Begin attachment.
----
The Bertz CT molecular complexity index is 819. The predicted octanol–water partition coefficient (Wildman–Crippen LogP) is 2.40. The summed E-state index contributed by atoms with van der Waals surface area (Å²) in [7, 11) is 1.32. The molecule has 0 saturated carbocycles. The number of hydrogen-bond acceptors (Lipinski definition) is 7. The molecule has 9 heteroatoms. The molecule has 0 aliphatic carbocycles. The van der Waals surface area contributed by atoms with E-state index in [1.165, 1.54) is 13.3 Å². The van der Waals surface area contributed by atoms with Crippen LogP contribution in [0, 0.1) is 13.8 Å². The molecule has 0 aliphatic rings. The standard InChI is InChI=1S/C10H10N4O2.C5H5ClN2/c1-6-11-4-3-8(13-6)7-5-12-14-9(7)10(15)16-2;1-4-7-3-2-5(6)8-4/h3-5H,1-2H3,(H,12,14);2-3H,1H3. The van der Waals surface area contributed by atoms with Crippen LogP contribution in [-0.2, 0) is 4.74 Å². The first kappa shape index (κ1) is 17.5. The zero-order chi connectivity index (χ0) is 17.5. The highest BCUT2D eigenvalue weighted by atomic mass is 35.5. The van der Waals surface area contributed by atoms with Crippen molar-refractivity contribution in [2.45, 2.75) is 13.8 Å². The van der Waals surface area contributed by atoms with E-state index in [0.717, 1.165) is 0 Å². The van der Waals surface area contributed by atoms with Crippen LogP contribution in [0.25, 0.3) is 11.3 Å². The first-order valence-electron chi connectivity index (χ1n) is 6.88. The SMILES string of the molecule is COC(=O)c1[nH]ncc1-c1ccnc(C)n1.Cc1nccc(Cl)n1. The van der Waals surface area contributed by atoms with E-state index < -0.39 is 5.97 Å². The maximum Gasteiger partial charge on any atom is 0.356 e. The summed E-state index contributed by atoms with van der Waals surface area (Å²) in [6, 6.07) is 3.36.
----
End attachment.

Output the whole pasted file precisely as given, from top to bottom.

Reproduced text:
The Bertz CT molecular complexity index is 819. The predicted octanol–water partition coefficient (Wildman–Crippen LogP) is 2.40. The summed E-state index contributed by atoms with van der Waals surface area (Å²) in [7, 11) is 1.32. The molecule has 0 saturated carbocycles. The number of hydrogen-bond acceptors (Lipinski definition) is 7. The molecule has 9 heteroatoms. The molecule has 0 aliphatic carbocycles. The van der Waals surface area contributed by atoms with E-state index in [1.165, 1.54) is 13.3 Å². The van der Waals surface area contributed by atoms with Crippen LogP contribution in [0, 0.1) is 13.8 Å². The molecule has 0 aliphatic rings. The standard InChI is InChI=1S/C10H10N4O2.C5H5ClN2/c1-6-11-4-3-8(13-6)7-5-12-14-9(7)10(15)16-2;1-4-7-3-2-5(6)8-4/h3-5H,1-2H3,(H,12,14);2-3H,1H3. The van der Waals surface area contributed by atoms with Crippen LogP contribution in [-0.2, 0) is 4.74 Å². The first kappa shape index (κ1) is 17.5. The zero-order chi connectivity index (χ0) is 17.5. The highest BCUT2D eigenvalue weighted by atomic mass is 35.5. The van der Waals surface area contributed by atoms with Crippen molar-refractivity contribution in [2.45, 2.75) is 13.8 Å². The van der Waals surface area contributed by atoms with E-state index in [0.717, 1.165) is 0 Å². The van der Waals surface area contributed by atoms with Crippen LogP contribution in [0.25, 0.3) is 11.3 Å². The first-order valence-electron chi connectivity index (χ1n) is 6.88. The SMILES string of the molecule is COC(=O)c1[nH]ncc1-c1ccnc(C)n1.Cc1nccc(Cl)n1. The van der Waals surface area contributed by atoms with E-state index < -0.39 is 5.97 Å². The maximum Gasteiger partial charge on any atom is 0.356 e. The summed E-state index contributed by atoms with van der Waals surface area (Å²) in [6, 6.07) is 3.36.